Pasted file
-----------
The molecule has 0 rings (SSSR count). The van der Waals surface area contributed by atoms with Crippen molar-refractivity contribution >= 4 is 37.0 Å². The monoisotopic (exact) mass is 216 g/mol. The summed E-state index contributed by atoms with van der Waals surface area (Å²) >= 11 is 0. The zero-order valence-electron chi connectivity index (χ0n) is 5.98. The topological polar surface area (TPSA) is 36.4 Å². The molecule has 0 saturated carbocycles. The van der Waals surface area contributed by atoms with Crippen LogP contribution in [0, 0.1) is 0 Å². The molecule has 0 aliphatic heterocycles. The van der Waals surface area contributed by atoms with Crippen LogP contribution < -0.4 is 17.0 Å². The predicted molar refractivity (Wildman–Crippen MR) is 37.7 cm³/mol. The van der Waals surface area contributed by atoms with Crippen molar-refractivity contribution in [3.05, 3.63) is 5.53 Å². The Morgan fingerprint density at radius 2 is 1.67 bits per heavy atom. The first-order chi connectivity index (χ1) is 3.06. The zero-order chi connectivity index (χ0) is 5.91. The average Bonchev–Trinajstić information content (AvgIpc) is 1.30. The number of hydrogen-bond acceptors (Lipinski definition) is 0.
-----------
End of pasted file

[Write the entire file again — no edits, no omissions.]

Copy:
The molecule has 0 rings (SSSR count). The van der Waals surface area contributed by atoms with Crippen molar-refractivity contribution >= 4 is 37.0 Å². The monoisotopic (exact) mass is 216 g/mol. The summed E-state index contributed by atoms with van der Waals surface area (Å²) >= 11 is 0. The zero-order valence-electron chi connectivity index (χ0n) is 5.98. The topological polar surface area (TPSA) is 36.4 Å². The molecule has 0 saturated carbocycles. The van der Waals surface area contributed by atoms with Crippen LogP contribution in [0, 0.1) is 0 Å². The molecule has 0 aliphatic heterocycles. The van der Waals surface area contributed by atoms with Crippen LogP contribution < -0.4 is 17.0 Å². The predicted molar refractivity (Wildman–Crippen MR) is 37.7 cm³/mol. The van der Waals surface area contributed by atoms with Crippen molar-refractivity contribution in [3.05, 3.63) is 5.53 Å². The Morgan fingerprint density at radius 2 is 1.67 bits per heavy atom. The first-order chi connectivity index (χ1) is 3.06. The zero-order chi connectivity index (χ0) is 5.91. The average Bonchev–Trinajstić information content (AvgIpc) is 1.30. The number of hydrogen-bond acceptors (Lipinski definition) is 0.